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Southern rugby stalwart Ray Harper dies

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Lynn McConnell     05 Apr 2019     Getty Images

Southland rugby identity Ray Harper was a typical product of his rugby generation marking a commitment to the game firstly as a player, but then as a coach and administrator. 

It was in the latter regard that he scaled rugby's heights serving 11 years on the New Zealand Rugby Union Council from 1975-86. During that time he was manager of the All Blacks who toured Australia and Wales in 1980. 

The Wales tour was to celebrate the Wales Rugby Union's centenary and resulted in one of the famous All Blacks victories when Graham Mourie's side, coached by Harper's great southern friend Eric Watson of Otago, beat Wales 23–3 at Cardiff Arms Park.

But it was on the Southland turf that he defended so determinedly that he made his mark, firstly as a player for his Pirates club in Invercargill but then in 44 games for Southland between 1948 and 1954. That included international games against Australian sides and the 1950 British & Irish Lions.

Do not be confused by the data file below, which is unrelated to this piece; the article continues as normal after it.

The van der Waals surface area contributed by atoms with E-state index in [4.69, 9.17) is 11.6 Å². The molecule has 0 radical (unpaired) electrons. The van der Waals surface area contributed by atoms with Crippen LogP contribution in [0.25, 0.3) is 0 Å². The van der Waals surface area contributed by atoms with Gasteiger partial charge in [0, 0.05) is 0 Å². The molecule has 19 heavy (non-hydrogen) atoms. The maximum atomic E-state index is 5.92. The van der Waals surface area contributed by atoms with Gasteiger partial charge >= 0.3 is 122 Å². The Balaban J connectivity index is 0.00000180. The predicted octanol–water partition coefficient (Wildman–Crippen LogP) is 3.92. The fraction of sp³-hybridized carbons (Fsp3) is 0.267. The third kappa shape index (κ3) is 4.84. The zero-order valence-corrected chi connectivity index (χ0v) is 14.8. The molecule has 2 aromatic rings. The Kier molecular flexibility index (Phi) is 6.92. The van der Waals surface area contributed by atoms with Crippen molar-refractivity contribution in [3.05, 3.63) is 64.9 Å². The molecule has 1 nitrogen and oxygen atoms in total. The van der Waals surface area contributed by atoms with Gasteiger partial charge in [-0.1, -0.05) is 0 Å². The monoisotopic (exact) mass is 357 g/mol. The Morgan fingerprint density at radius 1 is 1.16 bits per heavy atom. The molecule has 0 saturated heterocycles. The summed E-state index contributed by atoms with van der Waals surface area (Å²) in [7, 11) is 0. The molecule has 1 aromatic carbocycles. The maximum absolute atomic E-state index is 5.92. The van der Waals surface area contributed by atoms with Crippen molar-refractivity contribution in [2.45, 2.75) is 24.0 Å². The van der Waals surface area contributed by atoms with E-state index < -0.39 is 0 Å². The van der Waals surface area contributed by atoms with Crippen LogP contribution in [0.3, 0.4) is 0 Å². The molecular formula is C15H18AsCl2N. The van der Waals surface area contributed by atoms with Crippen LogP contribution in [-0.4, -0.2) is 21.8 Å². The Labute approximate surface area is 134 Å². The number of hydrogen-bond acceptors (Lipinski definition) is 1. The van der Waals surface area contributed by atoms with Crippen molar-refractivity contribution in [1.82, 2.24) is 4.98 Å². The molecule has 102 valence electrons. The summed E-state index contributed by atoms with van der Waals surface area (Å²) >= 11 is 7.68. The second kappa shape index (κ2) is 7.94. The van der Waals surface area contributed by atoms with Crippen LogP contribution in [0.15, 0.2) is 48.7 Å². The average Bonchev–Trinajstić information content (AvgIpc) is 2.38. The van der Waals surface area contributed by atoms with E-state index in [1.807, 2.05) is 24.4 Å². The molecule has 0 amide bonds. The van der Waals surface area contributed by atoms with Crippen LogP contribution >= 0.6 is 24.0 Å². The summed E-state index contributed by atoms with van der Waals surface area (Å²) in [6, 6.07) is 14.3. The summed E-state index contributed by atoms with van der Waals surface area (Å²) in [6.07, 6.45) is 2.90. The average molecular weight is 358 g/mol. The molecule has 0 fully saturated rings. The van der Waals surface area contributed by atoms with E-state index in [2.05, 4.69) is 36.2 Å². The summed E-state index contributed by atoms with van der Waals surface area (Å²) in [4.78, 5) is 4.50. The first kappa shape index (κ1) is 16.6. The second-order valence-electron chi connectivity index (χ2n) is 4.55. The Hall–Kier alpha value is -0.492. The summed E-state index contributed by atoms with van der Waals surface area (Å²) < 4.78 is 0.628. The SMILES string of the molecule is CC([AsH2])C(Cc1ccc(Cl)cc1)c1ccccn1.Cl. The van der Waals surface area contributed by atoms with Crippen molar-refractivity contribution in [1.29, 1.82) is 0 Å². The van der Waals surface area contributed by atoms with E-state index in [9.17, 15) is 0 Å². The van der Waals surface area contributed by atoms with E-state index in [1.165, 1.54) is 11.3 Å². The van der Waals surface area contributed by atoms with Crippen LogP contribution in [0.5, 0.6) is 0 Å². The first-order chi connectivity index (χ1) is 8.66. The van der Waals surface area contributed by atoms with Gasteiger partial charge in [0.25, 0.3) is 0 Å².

After his playing career, Harper turned to coaching between 1962-67 and his sides recorded wins over the 1962 Australian tourists and the 1966 British & Irish Lions in the first New Zealand game of their Australasian tour. He moved into administration with the Southland Rugby Football Union serving on its management committee from 1965 until 1986. He was vice-president of the SRFU from 1976-1980.

His influence was not confined to rugby in the southern community as he took a lead role in the development of the indoor sports complex which included New Zealand's first cycling velodrome and alongside the home venue for the highly-rated Southern Sting netball side which won several national titles.

He was twice honoured in the New Zealand honours list for his services to the community and rugby and in 2012 he received New Zealand Rugby's Steinlager Salver for his service to rugby.